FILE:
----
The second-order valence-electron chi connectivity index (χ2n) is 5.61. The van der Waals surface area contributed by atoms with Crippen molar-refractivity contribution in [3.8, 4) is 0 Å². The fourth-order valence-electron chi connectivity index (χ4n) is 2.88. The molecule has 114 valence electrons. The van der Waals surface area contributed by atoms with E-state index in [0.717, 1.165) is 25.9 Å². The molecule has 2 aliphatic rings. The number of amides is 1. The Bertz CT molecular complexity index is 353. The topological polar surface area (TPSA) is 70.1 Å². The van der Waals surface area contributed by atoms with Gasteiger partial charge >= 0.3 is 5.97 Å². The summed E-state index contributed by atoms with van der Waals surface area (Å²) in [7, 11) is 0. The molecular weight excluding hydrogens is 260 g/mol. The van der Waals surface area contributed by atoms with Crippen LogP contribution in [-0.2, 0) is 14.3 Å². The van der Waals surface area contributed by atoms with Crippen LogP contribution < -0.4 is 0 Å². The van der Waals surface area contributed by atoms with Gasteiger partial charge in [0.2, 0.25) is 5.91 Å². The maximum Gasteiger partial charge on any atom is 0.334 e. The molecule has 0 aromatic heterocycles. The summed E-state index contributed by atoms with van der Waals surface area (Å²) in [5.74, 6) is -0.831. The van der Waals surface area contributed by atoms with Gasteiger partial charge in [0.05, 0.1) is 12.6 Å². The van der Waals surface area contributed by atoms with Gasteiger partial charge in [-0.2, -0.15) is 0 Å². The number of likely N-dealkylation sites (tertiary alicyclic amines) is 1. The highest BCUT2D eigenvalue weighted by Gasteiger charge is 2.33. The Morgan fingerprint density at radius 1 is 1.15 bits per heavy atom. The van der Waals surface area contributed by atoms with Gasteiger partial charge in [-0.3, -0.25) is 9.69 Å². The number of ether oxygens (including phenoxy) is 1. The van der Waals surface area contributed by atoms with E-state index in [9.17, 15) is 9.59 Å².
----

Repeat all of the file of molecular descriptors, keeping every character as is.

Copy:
The second-order valence-electron chi connectivity index (χ2n) is 5.61. The van der Waals surface area contributed by atoms with Crippen molar-refractivity contribution in [3.8, 4) is 0 Å². The fourth-order valence-electron chi connectivity index (χ4n) is 2.88. The molecule has 114 valence electrons. The van der Waals surface area contributed by atoms with E-state index in [0.717, 1.165) is 25.9 Å². The molecule has 2 aliphatic rings. The number of amides is 1. The Bertz CT molecular complexity index is 353. The topological polar surface area (TPSA) is 70.1 Å². The van der Waals surface area contributed by atoms with Gasteiger partial charge >= 0.3 is 5.97 Å². The summed E-state index contributed by atoms with van der Waals surface area (Å²) in [7, 11) is 0. The molecular weight excluding hydrogens is 260 g/mol. The van der Waals surface area contributed by atoms with Crippen LogP contribution in [-0.2, 0) is 14.3 Å². The van der Waals surface area contributed by atoms with Crippen LogP contribution < -0.4 is 0 Å². The van der Waals surface area contributed by atoms with Gasteiger partial charge in [0.2, 0.25) is 5.91 Å². The maximum Gasteiger partial charge on any atom is 0.334 e. The molecule has 0 aromatic heterocycles. The summed E-state index contributed by atoms with van der Waals surface area (Å²) in [5.74, 6) is -0.831. The van der Waals surface area contributed by atoms with Gasteiger partial charge in [0.05, 0.1) is 12.6 Å². The van der Waals surface area contributed by atoms with Gasteiger partial charge in [-0.2, -0.15) is 0 Å². The number of likely N-dealkylation sites (tertiary alicyclic amines) is 1. The highest BCUT2D eigenvalue weighted by Gasteiger charge is 2.33. The Morgan fingerprint density at radius 1 is 1.15 bits per heavy atom. The van der Waals surface area contributed by atoms with Gasteiger partial charge in [-0.3, -0.25) is 9.69 Å². The number of ether oxygens (including phenoxy) is 1. The van der Waals surface area contributed by atoms with E-state index in [9.17, 15) is 9.59 Å².